Track The Fly is part of the “Melanogaster, Catch The Fly!” citizen science project, and allows high school students to monitor the impact of climate change on local biodiversity.

With the help of a meteorological station developed thanks to citizen participation, and a web application developed in the evolutionary and functional genomics laboratory (González Lab) of the CSIC, teachers and high school students are able to monitor biodiversity in their localities through the collection of species of the genus Drosophila, and the collection of environmental data in the collection areas.

Students of the citizen science team of the IES Eladio Cabañero, Tomelloso

Through the global analysis of biodiversity variation and its relationship with environmental variables, students will generate initial hypotheses about how climate change may affect biodiversity. The data collected locally will be made available to all participating institutes who will analyze it jointly. This new activity, whose objectives are aligned with those of the European Green Deal program, will allow students to demonstrate and reflect on the impact of climate change on local biodiversity, turning them into ambassadors of the ecological transition, towards a more just, resilient and sustainable.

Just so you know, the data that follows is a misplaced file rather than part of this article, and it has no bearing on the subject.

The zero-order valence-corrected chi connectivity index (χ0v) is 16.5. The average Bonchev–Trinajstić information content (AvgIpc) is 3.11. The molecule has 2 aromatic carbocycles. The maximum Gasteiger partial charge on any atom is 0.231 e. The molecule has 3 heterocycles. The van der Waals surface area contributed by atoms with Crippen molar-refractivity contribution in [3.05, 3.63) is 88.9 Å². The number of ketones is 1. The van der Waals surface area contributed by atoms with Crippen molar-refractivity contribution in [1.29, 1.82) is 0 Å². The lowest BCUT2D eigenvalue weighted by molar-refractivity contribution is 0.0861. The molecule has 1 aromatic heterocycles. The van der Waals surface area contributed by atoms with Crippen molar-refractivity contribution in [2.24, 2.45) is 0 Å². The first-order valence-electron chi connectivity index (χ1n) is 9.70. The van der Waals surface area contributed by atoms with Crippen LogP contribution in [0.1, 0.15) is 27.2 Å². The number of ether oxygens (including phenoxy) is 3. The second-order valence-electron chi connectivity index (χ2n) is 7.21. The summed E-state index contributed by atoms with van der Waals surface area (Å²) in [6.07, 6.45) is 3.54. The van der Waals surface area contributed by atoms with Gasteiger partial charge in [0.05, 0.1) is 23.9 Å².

Irene González Navarro and her father José González, citizens responsible for the development and construction of the weather station “Track The fly!”

The research work carried out by students and faculty will be presented to the scientists of the European Consortium for Population Genomics with Drosophila (DrosEU) in order to jointly propose new scientific hypotheses that will be addressed through citizen-scientist collaboration.

Currently, there are already 3 educational centers in the citizen science network “Melanogaster, Catch The Fly!”, which already have operational weather stations. Another 3 centers are in the assembly process.

«The citizen science project #MelanogasterCTF is organized by  Laboratorio de Genómica Evolutiva y Funcional del CSIC, and the scientific dissemination platform La Ciència Al Teu Món (LCATM).

With the collaboration of the European Drosophila Population Genomics Consortium (DrosEU), and with the collaboration of the Spanish Foundation for Science and Technology – Ministry of Science and Innovation. (FECYT) and the European Research Council (ERC)